Quick ? about 'Thank you' notes

<p>I have several college visits booked that have appts with various department reps and faculty members. I'll be having the kid write TY notes to the admissions offices, but should I have him write to everyone he meets as well? </p>

<p>If yes, I'm thinking of having him write one letter to all on an 8.5x11 sheet, make multiple copies, then a handwritten sentence or two for every individual.</p>

<p>Thanks in advance.</p>

<p>Whatever you decide (and I don't necessarily think everyone needs a TY note including admissions office) don't make a copy and send it even with added words at the bottom. It's not a Christmas letter.</p>

<p>Hi Crester:</p>

<p>My S wrote individual thank you notes to professors on classes he sat in on, also to a professor that we spoke to in his office for almost an hour (!) (didn't even end up going to that school even though we fell in love with the school and this professor) and also to a head of a dept. who we had a very quick impromptu meeting. In addition he also wrote thank you notes to a few admin. people we met and he talked to at a few universitites.</p>

<p>IMO each thank you note should be hand written and not made copies of. But that's just my opinion because I believe thank you notes are important. He could write a draft and use basically the same thing for each note, but again, imo each note should be hand written.</p>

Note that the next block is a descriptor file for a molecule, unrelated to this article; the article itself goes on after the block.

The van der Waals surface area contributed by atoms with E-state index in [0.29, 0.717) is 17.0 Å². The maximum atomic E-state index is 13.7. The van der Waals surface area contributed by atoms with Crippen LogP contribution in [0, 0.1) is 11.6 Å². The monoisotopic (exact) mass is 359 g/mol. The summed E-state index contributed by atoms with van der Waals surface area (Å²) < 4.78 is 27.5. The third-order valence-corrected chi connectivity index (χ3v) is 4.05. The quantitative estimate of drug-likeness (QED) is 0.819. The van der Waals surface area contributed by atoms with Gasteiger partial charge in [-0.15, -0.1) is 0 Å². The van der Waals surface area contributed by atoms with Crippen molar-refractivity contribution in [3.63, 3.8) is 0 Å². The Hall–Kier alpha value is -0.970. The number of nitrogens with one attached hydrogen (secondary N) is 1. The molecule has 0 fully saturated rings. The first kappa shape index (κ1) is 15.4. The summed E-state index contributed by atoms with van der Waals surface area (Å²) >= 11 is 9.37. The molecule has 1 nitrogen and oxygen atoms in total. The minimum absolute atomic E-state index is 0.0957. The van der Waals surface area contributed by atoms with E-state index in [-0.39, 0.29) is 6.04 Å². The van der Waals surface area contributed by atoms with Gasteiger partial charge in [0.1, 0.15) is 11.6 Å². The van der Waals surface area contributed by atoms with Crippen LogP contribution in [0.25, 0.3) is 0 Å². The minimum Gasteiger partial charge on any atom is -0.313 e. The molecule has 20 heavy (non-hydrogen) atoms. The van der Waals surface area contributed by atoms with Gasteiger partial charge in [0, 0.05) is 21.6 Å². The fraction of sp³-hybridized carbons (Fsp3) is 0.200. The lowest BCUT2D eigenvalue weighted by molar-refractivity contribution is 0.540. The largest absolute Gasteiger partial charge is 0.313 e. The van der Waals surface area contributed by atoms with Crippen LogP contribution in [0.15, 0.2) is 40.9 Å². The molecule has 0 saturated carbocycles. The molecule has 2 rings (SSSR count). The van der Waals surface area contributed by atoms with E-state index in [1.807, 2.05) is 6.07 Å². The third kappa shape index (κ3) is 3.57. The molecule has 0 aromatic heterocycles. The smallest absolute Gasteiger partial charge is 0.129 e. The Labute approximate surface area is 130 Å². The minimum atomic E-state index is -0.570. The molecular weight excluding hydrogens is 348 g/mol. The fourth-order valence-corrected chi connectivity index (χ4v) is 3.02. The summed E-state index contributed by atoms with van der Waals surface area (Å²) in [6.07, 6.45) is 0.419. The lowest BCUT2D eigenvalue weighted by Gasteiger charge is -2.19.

<p>I think through the whole college selection process, he wrote maybe ten thank you notes, so it wasn't too, too many, but the idea of hand writing them can't be beat.</p>

<p>My husband (prof at med school) would be happy to receive a thank you, he thinks typed is fine, e-mail is fine. No need to add handwritten notes - that's definitely too much like a Christmas letter.</p>

<p>I think you can leave the admissions offices off the thank you list. These people are doing their jobs. In fact, my kids mostly got thank you notes <em>from</em> the admissions offices after they visited.</p>

<p>Thanks folks. I forgot about the email option. </p>

<p>I'll keep all these suggestions in mind! I may just make him write them as we are sitting in the airport/airplane on the way home, bwahahaa.</p>

<p>I get these. The ones where the student says:
I really enjoyed chatting about (naval architecture/string theory/biological warfare, etc) and am really excited to read the books that you recommended on the subject</p>

<p>are great. The ones that say "I enjoyed meeting you" strike me as just so much
a**kissing. Say something substantive about the actual content of the conversation you had with the prof -- or don't send one.<br>
Best yet is to wait a week and actually READ the article/book the prof recommended and then say something SUBSTANTIVE about the book/article. YMMV</p>

<p>I didn't move the car after each college visit until after we had a pros and cons list for each college. I would quickly write down the names of the people who were most helpful, and one thought/idea/book they mentioned. Take some notes with you. My DD has had a template for a thank you note stuck to her desk for all of high school.<br>
Thank you for___ I especially appreciated _____ It was thoughtful of you to ___ Again, thank you. </p>

<p>Those four sentences are magic: fast easy to formulate, and very meaningful for the receiver. By the way, I am in the camp that recommends thank you notes only to the people who go out of their way to be helpful - one or two per college MAX. I am big on thank you notes, but I think more than this is overkill.</p>